Jacobs rejoiced when General Sherman gave freedmen 10–20 acres each of their rebel master’s land for three years. Even though it was late in the season to grow any crop, many freedmen were able to find success. “I visited some of the plantations, and I was rejoiced to see such a field of profitable labor opened for these poor people,” says Jacobs. But, President Johnson pardoned most rebels and restored their properties. The freedmen had to find new housing and work. When this happened, Jacobs told the freedmen to remain on the land until ordered to leave by the US Government, hoping to stall until Congress stepped in. But the land was eventually returned. The freedmen suffered in winter weather, and the area had an outbreak of smallpox.[2]

In May 1866, Louisa Matilda Jacobs wrote a letter that was quoted in The Fifth Report of New York Yearly Meeting of Friends on the Conditions and Wants of Freedmen. She starts off saying how Harriet Jacobs was in Savannah with her daughter where much help was needed with the great amount of newly freed slaves. In the city, 3,933 slaves were freed by the Emancipation Proclamation, but by 1866, more freedmen had left rural areas to settle there, reaching a total population of 10,500. She said starvation, sickness and disease were widespread. “Often in the cold weather were hundreds of them huddled together in misery and rags, over a few burning sticks, so desolate and filthy that they scarcely looked like human beings,” wrote Louisa Jacobs. When spring came, some slaves were able to obtain some property to grow crops which were provided by the Committee that Harriet worked for. A school was also opened for freed children to go and get an education. The school acquired books and staff to teach the growing number of students.[2]

On May 26, 1866, a letter was written to Mr. and Mrs. Cheney from Louisa Jacobs. In the letter she talks about the success of her school. She has been watching children who were at one time not able to read, begin to study arithmetic and geography with a full understanding of the English language. This, she says, is what brings her encouragement for all the work she has been doing. Jacobs then talks about how most freedmen now have their own land or are living on shares with other freedmen. Jacobs still knows that despite this glimpse of success, it will be hard for colored people to really succeed in the south. She mentions that arrests are constant within the colored community—even for the slightest offenses that a white man would get away with. A small charge could put a colored person on the chain gang for 6 months or more. Jacobs stresses that, though things are going well, there are still obstacles ahead.

Around July 1866, there was a shooting that involved one African getting beaten severely and another being shot and killed. Two stories came from this latter incident, one stating that the white man’s life was in danger and he acted in self-defense and the other stating that these incidents could have been avoided. Whatever the true reason, Jacobs and her daughter decided to leave Savannah soon after the incident and head back North for the summer. So on July 20, 1866, Harriet and Louisa boarded the steamship that took them to New York.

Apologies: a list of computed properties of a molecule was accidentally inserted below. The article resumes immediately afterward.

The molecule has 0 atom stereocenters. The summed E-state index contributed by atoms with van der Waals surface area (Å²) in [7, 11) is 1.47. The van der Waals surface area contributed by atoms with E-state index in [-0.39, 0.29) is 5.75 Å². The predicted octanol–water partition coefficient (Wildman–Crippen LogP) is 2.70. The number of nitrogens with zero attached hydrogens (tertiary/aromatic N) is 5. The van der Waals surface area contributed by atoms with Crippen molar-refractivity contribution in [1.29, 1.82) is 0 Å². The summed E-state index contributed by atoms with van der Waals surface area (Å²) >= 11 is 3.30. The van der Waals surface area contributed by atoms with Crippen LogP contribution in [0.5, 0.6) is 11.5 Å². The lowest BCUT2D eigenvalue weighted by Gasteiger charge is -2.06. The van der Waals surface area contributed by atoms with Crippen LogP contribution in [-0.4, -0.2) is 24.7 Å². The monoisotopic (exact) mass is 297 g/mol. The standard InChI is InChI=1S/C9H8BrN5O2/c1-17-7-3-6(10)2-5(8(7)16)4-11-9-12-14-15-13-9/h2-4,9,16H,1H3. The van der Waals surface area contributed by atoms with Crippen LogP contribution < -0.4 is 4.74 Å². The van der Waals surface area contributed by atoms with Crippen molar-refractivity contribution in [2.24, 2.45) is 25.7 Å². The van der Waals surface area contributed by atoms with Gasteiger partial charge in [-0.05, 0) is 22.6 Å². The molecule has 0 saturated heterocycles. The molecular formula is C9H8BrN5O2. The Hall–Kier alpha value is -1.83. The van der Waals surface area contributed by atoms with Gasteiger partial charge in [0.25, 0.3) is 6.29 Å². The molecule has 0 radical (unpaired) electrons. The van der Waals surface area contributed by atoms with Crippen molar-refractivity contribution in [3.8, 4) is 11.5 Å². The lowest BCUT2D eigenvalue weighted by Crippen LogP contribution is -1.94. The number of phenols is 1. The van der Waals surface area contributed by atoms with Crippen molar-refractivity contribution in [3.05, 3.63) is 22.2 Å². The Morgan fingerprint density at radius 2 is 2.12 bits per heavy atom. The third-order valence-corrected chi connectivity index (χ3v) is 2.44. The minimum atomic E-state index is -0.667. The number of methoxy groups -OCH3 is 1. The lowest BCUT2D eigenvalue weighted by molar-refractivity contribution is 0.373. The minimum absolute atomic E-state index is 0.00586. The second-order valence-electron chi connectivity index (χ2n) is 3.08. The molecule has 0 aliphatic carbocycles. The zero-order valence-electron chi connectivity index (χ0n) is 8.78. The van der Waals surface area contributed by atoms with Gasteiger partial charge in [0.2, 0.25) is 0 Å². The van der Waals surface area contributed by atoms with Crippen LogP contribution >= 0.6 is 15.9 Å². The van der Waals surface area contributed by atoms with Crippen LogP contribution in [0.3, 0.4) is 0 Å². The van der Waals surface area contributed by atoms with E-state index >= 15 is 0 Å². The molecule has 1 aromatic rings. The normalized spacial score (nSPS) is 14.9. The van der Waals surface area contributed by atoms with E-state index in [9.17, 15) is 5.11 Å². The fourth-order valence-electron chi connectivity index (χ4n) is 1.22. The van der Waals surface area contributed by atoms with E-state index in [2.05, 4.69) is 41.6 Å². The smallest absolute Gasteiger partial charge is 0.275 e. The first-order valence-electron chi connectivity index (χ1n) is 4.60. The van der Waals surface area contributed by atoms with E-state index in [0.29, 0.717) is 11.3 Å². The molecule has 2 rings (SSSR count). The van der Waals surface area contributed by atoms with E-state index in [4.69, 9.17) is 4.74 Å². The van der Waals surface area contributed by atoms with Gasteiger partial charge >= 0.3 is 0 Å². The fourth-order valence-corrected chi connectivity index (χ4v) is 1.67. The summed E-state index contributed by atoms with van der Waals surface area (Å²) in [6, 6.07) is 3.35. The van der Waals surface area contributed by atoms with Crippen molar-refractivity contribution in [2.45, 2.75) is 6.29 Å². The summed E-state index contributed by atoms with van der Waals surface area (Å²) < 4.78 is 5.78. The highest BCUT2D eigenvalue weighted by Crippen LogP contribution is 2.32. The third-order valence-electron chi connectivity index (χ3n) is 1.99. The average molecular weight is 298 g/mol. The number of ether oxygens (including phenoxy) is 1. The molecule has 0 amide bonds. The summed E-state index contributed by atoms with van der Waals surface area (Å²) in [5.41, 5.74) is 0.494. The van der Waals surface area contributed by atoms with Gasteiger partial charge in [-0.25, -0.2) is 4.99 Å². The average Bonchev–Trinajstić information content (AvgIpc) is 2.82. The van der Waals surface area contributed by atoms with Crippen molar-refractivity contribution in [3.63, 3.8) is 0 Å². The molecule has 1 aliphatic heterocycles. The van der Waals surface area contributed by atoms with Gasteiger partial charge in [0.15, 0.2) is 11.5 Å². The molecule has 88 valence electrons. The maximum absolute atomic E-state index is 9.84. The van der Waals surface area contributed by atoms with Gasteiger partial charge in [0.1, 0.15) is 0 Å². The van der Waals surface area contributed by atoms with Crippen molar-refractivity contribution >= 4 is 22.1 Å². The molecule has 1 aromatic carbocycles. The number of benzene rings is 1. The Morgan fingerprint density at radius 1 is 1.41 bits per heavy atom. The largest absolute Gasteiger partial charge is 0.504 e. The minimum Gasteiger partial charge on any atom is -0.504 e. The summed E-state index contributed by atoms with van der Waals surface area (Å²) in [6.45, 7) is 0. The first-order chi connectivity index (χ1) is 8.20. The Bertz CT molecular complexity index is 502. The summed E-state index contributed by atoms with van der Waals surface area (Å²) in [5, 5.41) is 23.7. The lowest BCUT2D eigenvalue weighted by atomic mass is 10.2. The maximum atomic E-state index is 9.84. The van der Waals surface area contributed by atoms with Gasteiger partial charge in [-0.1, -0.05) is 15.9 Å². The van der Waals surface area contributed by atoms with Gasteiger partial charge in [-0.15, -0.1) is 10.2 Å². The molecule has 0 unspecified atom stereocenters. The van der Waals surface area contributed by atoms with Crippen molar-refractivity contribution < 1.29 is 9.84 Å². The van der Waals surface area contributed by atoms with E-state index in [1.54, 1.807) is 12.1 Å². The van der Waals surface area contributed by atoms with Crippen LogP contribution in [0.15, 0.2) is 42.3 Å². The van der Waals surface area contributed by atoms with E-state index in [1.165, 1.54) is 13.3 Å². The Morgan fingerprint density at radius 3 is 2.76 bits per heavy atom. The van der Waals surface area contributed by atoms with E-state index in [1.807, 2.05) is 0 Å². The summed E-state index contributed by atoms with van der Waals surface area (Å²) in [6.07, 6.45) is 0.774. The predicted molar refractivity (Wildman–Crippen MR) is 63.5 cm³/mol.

In November 1866, Harriet Jacobs received news that her son, Joseph, was sick in Australia and needed money for the trip home. Meanwhile, Louisa decided to join the American Equal Rights Association (AERA), which traveled from state to state advocating equal rights for all regardless of age, sex or color. She decided to leave the AERA, however, due to internal disagreements over the proposed 14th and 15th Amendments to the Constitution, to provide citizenship and suffrage to all African Americans. Jacobs and Louisa traveled to England to raise funds for the orphanage and home for the elderly they hoped to establish in Savannah. This refuge for destitute African Americans was never built.

In February 1867, Charles Lenox Redmond and Jacobs spoke to audiences in Johnstown, New York, thanks to arrangements made by Elizabeth Cady Stanton.

Later years and death[edit]

Harriet Jacobs became less active in her later years but supported her daughter and others in working for education of African Americans. She died in 1897 in Washington, DC. She was buried at Mount Auburn Cemetery in Cambridge, Massachusetts; her headstone reads: "Patient in tribulation, fervent in spirit serving the Lord".[11]

See also[edit]

Notes[edit]

  1. ^ Yellin p. 3.
  2. ^ a b c d e f g h i j k l m Jean Fagan Yellin, ed. The Harriet Jacobs Family Papers. Chapel Hill: UNC Press, 2008.
  3. ^ Sekora, John. "Jacobs, Harriet". Cyclopedia of World Authors, Fourth Revised Edition. Literary Reference Center. Ebsco. 2003.
  4. ^ a b "Harriet Jacobs", PBS, accessed 21 April 2009.
  5. ^ Jean Fagan Yellin, ed. "September 1810 – November 1843: Slavery and Resistance", Harriet Jacobs Family Papers, Chapel Hill: UNC Press, 2008. pp. 1–51.
  6. ^ Jean Fagan Yellin, ed. "September 1845 – April 1849: British Respite, Northern Activism", The Harriet Jacobs Family Papers, Chapel Hill: UNC Press, 2008. 53–146.
  7. ^ Jean Fagan Yellin, ed. "April 1849 – December 1852: Friendship, Fear, Freedom", The Harriet Jacobs Family Papers. Chapel Hill: UNC Press, 2008. 147–246.
  8. ^ Warren, Joyce W. (1994). Fanny Fern: An Independent Woman. Rutgers University Press. p. 223. ISBN 0-8135-1764-8. 
  9. ^ a b Yellin, 140.
  10. ^ "Emancipation". Black Presence.
  11. ^ Yellin, 260–261.

References[edit]

  • Shockley, Ann Allen. Afro-American Women Writers 1746–1933: An Anthology and Critical Guide, New Haven, Connecticut: Meridian Books, 1989. ISBN 0-452-00981-2
  • Yellin, Jean Fagan. Harriet Jacobs: A Life. Cambridge, Massachusetts: Basic Civitas Books, 2004. ISBN 0-465-09288-8

External links[edit]